« Reply #10 on: April 22, 2015, 10:58:15 am »
The ADF4351 software allows to set the frequency (in MHz) and steps (in KHz) per time, i.e. to make the device send at 1400MHz at t=0, and 10 milliseconds later change to 1399.9MHz. I guess the calculation of voltages is invisible to the end user. But the steps and times are linear. I'm perfectly fine with calculating the exponential time/frequency curve myself (I do this every day), but I would need to feed the curve into the software.

Be assured that I do NOT plan to do anything illegal! I'm in astrophysics research, and we will only perform experiments in a lab environment, after it has been authorized by the authorities. This is to find out possible locations of interference. In radio observations at Parkes Radio Telescope (Australia), Effelsberg (Germany) and Arecibo (Puerto Rico), bursts like the one in my picture are regularly received. We want to understand possible locations of man-made interference. This is to find out if the signals are in fact man-made or come from space.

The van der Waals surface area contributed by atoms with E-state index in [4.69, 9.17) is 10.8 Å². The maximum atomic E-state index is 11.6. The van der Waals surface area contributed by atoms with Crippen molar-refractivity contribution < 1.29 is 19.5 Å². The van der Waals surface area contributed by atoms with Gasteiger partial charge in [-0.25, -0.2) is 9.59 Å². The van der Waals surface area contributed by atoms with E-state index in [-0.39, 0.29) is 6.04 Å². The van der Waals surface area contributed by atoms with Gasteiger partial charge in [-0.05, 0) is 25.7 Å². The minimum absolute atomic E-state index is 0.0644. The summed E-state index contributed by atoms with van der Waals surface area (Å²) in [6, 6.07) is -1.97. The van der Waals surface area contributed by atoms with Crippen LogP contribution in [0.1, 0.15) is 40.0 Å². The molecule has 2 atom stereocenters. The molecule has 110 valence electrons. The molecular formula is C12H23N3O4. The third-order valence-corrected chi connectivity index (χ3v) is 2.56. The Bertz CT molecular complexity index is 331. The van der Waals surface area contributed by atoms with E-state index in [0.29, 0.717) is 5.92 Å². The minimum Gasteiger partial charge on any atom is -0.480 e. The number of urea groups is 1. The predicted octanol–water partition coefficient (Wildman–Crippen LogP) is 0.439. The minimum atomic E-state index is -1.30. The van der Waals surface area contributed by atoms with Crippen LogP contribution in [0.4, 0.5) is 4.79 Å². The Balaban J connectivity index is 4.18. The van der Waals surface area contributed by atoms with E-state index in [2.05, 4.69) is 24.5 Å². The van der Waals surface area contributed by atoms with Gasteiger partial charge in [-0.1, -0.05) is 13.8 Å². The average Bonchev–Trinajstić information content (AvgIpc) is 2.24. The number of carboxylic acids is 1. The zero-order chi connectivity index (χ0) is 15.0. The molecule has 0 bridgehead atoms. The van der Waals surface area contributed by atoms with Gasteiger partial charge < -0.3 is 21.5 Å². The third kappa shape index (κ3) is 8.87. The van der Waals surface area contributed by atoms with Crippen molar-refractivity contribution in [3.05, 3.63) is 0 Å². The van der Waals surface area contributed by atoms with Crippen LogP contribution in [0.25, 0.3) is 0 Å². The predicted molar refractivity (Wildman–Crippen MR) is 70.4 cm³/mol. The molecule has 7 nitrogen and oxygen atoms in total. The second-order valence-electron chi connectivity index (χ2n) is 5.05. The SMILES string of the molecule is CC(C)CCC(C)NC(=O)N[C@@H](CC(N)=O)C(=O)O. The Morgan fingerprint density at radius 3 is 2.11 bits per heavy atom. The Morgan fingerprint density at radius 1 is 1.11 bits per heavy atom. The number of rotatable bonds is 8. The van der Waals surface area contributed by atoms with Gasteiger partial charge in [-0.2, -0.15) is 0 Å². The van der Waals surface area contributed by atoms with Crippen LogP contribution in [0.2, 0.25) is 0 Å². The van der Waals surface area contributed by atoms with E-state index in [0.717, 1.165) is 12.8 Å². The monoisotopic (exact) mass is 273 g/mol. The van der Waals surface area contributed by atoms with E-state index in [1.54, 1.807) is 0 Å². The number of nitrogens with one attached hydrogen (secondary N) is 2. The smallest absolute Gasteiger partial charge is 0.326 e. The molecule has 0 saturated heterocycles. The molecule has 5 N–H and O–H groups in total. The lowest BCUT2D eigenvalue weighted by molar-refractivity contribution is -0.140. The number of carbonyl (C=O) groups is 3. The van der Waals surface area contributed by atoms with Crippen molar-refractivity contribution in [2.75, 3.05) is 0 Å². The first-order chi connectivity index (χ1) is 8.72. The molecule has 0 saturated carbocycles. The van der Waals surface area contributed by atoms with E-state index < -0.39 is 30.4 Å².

For example, the microwave oven at the visitor centre of the Parkes radio telescope caused similar signals which were received in the telescope, through reflection of the metal strut structure. We like to explore other sources and their origins.

My problem is that I'm more of a software guy, although I have done some basic electronics and soldering before. So I'd love the adventure of doing this with my own hands, instead of transfering the idea to some "proper" research group which would probably have no time at the moment.

Is this HackRF stuff useful for my purpose?

I think we would need more details on what kind of signal you want to produce to be able to more accurately say what you need.

If you have no more specific requirements (phase-locking, phase noise, spectral purity, transmit power, very fast sweep times etc.) other than "half a second slow exponential sweep from 1200 to 1600 MHz" then you can create that kind of signal in many many different ways (multiply low-frequency PLL sweep signal, use a synthesizer chip like ADF4351, use a sweep generator, modify some kind of radio transmitter for the job etc.) and I'm sure you could use a hackrf for it too. Those requirements are not special or hard to achieve in any way.